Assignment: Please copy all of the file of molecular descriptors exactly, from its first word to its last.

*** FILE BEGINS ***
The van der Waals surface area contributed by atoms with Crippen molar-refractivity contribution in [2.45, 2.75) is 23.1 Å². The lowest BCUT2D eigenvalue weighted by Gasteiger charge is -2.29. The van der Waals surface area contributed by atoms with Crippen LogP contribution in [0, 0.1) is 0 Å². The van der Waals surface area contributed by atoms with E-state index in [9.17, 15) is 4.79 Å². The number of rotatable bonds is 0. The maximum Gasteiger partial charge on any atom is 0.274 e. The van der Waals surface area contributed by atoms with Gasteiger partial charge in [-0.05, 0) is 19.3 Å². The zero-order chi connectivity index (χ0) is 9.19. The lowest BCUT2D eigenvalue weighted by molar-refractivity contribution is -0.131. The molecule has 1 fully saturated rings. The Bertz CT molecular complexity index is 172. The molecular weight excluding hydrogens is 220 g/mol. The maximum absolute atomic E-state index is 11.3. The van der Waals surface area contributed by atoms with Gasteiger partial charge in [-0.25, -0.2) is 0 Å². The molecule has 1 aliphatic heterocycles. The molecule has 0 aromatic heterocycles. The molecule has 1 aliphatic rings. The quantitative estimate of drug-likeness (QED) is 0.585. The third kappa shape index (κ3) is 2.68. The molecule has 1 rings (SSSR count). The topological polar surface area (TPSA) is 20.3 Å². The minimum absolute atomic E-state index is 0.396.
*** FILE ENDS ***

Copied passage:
The van der Waals surface area contributed by atoms with Crippen molar-refractivity contribution in [2.45, 2.75) is 23.1 Å². The lowest BCUT2D eigenvalue weighted by Gasteiger charge is -2.29. The van der Waals surface area contributed by atoms with Crippen LogP contribution in [0, 0.1) is 0 Å². The van der Waals surface area contributed by atoms with E-state index in [9.17, 15) is 4.79 Å². The number of rotatable bonds is 0. The maximum Gasteiger partial charge on any atom is 0.274 e. The van der Waals surface area contributed by atoms with Gasteiger partial charge in [-0.05, 0) is 19.3 Å². The zero-order chi connectivity index (χ0) is 9.19. The lowest BCUT2D eigenvalue weighted by molar-refractivity contribution is -0.131. The molecule has 1 fully saturated rings. The Bertz CT molecular complexity index is 172. The molecular weight excluding hydrogens is 220 g/mol. The maximum absolute atomic E-state index is 11.3. The van der Waals surface area contributed by atoms with Gasteiger partial charge in [-0.25, -0.2) is 0 Å². The molecule has 1 aliphatic heterocycles. The molecule has 0 aromatic heterocycles. The molecule has 1 aliphatic rings. The quantitative estimate of drug-likeness (QED) is 0.585. The third kappa shape index (κ3) is 2.68. The molecule has 1 rings (SSSR count). The topological polar surface area (TPSA) is 20.3 Å². The minimum absolute atomic E-state index is 0.396.